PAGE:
Class 3.2

The Politics of Futurism

Our discussion of Metropolis last Friday suggested a kinship between technophilia and Fascism. Among other factors, as Prof Guendel noted, director Fritz Lang left Germany after Hitler’s rise to power but his wife and scriptwriter, Thea von Harbou, remained behind and flourished under the Nazi regime.

Walter Benjamin explores this kinship in the final section (XIX) of the essay we’ve been working on (page #s 41-42). As becomes clear in his critique of what he terms the fascist aesthetic, Benjamin was himself a Marxist. Most Americans tend to think of Fascism and Communism as similar but opposite flavors of bad, but Benjamin regards fascism as the far greater danger. Can you tease out why? Use quotation to support your analysis of his reasoning.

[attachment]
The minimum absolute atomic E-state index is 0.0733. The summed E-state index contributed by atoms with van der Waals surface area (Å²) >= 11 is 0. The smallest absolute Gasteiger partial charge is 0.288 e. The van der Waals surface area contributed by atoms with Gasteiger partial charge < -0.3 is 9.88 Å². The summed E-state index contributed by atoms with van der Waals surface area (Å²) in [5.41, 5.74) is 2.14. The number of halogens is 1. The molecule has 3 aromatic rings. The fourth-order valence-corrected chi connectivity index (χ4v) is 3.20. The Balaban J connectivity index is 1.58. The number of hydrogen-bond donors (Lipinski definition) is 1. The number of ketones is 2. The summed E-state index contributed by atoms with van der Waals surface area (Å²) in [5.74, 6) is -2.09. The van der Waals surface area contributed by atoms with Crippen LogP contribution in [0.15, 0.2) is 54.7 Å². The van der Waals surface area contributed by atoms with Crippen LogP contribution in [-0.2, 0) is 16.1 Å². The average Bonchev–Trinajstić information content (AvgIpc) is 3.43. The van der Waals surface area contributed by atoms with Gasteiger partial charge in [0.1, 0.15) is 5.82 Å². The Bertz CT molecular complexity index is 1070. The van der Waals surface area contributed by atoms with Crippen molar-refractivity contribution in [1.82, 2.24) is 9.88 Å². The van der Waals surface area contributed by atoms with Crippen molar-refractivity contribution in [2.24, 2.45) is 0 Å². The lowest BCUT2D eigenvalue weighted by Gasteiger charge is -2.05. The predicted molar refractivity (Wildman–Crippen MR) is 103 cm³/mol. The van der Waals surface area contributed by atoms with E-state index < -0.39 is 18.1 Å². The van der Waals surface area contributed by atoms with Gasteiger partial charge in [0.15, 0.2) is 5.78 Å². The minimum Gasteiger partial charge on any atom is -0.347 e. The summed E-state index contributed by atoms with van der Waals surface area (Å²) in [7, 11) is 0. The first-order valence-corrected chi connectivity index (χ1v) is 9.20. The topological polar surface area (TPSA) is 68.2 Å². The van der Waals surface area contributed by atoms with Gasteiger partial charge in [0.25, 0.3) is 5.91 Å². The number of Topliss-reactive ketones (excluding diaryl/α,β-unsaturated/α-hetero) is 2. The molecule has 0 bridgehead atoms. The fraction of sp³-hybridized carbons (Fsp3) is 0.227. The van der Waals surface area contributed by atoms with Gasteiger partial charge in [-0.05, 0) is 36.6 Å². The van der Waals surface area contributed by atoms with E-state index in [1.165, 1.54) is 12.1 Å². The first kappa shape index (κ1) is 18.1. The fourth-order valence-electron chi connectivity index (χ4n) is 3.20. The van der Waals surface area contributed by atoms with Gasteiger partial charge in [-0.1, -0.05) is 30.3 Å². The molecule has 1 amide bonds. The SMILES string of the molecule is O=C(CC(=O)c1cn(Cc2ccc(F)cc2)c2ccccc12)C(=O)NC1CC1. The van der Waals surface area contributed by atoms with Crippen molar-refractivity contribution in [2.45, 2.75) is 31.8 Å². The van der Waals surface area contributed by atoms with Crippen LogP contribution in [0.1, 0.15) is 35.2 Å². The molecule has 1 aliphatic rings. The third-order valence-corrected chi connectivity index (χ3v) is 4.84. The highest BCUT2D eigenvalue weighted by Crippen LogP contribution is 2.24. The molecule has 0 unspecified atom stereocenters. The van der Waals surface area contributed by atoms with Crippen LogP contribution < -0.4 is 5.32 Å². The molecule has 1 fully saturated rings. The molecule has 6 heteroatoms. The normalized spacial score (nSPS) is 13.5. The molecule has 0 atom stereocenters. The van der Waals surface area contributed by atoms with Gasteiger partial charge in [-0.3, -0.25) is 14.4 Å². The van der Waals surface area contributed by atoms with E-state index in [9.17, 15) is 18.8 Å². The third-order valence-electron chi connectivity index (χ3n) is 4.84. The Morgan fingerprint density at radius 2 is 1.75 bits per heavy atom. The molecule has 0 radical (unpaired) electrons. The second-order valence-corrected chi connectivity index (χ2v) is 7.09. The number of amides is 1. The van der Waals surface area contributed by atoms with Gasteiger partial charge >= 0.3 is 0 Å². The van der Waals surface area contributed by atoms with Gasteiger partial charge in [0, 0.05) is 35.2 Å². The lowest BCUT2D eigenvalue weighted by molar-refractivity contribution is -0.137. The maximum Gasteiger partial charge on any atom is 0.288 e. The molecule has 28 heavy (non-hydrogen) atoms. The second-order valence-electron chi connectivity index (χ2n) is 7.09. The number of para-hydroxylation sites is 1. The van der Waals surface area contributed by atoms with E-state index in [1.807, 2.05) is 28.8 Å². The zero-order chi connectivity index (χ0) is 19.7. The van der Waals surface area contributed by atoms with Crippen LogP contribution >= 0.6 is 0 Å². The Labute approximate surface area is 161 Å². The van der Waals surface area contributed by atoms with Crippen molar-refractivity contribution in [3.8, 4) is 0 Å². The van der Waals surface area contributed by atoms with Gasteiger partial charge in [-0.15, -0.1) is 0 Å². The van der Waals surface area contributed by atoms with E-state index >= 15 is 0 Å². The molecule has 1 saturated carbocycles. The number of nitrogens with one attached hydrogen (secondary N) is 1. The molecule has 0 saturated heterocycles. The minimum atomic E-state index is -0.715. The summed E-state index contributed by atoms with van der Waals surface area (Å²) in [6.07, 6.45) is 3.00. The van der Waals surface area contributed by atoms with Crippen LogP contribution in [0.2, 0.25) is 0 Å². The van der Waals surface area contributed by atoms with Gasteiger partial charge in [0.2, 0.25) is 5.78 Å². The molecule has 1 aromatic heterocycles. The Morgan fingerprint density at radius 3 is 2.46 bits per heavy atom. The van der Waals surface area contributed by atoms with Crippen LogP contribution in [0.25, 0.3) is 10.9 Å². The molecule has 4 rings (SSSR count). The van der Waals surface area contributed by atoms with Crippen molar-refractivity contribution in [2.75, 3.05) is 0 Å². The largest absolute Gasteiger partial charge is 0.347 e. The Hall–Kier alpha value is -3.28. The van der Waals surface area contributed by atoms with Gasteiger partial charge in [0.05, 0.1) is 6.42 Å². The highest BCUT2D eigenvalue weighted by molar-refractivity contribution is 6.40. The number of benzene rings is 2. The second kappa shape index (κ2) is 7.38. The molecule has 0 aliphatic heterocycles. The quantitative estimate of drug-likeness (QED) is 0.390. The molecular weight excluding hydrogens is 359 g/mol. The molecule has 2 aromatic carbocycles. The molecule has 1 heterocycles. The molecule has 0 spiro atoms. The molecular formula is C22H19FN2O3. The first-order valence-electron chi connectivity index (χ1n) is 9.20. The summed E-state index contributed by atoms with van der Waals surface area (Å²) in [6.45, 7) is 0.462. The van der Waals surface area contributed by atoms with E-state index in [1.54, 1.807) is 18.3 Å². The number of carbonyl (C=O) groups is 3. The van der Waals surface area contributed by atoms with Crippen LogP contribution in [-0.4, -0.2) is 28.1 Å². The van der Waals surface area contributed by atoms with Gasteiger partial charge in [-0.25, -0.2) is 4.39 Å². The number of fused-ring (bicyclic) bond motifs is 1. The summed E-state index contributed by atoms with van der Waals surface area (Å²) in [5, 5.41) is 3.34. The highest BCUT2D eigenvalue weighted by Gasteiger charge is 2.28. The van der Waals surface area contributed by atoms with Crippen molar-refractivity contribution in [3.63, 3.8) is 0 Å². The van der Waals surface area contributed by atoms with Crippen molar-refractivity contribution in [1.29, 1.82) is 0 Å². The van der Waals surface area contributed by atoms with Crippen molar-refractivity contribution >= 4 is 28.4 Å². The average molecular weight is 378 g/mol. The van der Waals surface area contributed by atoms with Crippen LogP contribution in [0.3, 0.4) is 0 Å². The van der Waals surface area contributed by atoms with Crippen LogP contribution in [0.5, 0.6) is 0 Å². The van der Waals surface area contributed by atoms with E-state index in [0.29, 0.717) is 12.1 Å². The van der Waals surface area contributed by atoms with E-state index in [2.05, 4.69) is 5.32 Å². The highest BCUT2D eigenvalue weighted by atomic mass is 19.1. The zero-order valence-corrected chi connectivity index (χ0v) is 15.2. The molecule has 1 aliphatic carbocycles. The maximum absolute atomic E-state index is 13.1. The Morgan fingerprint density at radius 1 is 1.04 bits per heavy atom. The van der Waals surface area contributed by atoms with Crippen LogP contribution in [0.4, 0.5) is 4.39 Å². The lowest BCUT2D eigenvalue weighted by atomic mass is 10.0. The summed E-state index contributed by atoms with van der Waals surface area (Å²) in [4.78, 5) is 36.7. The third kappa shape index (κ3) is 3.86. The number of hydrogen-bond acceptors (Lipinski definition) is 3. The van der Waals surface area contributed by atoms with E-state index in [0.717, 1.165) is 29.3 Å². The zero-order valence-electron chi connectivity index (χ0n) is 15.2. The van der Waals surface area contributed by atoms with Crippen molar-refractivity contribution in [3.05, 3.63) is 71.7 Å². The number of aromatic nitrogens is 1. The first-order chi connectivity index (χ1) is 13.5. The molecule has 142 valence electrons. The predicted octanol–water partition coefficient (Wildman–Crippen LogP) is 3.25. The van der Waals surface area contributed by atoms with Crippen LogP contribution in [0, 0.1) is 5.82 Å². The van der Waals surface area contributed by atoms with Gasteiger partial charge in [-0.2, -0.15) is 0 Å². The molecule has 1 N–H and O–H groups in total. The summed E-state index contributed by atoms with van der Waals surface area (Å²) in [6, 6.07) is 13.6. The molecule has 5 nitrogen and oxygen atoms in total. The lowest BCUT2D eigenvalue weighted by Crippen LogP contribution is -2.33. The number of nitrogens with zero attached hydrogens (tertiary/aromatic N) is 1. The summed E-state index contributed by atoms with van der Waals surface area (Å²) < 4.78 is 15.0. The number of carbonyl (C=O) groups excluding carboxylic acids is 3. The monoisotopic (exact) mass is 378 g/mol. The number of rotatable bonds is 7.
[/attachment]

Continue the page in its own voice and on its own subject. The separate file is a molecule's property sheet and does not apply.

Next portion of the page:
Remember, we’re working on concision this week: keep your HW short but impactful.

The Politics of Protest

As I mentioned at the start of class yesterday, the sometimes violent street protests over the weekend demand our attention, raising powerful issues of the ethics of protest—as well as the rhetorical power of violence. To prime our discussion, please listen to the Monday morning episode of The Daily, a podcast produced by The New York Times. The episode is 41 minutes long in total, but the vital portion runs from 10:30 to 17:30, just seven minutes. To listen on your laptop, use this link; on your phone this link should load in your podcast app.

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